Reflecting and comparing the two keynotes leads me to a different perspective. For such a long time, we have been talking about about breaking the negative perceptions of ‘eLearning’ as one person, one computer, asynchronous and alone. However, the rise in fashion of the term ‘blended learning’ actually seems to reinforce the negative perception. So, when we see a keynote like the Baroness’ followed by the Google presentation, to me, this just keeps on reinforcing those old stereotypes. Why can’t we talk about learning and the multitude of ways that we can encourage this including the technological strategies we can implement?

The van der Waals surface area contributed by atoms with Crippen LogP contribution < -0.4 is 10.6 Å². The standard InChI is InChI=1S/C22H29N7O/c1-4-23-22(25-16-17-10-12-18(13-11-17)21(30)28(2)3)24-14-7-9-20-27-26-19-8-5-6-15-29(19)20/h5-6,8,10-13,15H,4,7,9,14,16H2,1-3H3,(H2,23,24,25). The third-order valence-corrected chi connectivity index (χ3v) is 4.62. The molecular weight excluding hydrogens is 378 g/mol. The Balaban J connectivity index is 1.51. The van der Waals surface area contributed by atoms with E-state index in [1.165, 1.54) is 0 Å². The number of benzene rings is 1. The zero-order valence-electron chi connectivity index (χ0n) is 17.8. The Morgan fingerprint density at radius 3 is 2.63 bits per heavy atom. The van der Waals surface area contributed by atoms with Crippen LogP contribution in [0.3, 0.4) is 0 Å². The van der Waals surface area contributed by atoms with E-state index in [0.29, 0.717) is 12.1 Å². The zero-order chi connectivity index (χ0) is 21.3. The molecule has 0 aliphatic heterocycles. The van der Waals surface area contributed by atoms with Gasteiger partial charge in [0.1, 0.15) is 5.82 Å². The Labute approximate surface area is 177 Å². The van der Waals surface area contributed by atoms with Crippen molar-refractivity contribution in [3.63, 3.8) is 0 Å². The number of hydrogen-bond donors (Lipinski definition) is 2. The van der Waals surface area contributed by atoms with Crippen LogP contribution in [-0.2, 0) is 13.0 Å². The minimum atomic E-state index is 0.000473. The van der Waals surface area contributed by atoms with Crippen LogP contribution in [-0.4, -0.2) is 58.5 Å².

Surely it’s time to stop taking in black and white dichotomies and to start to talk the grey spaces that we all operate in.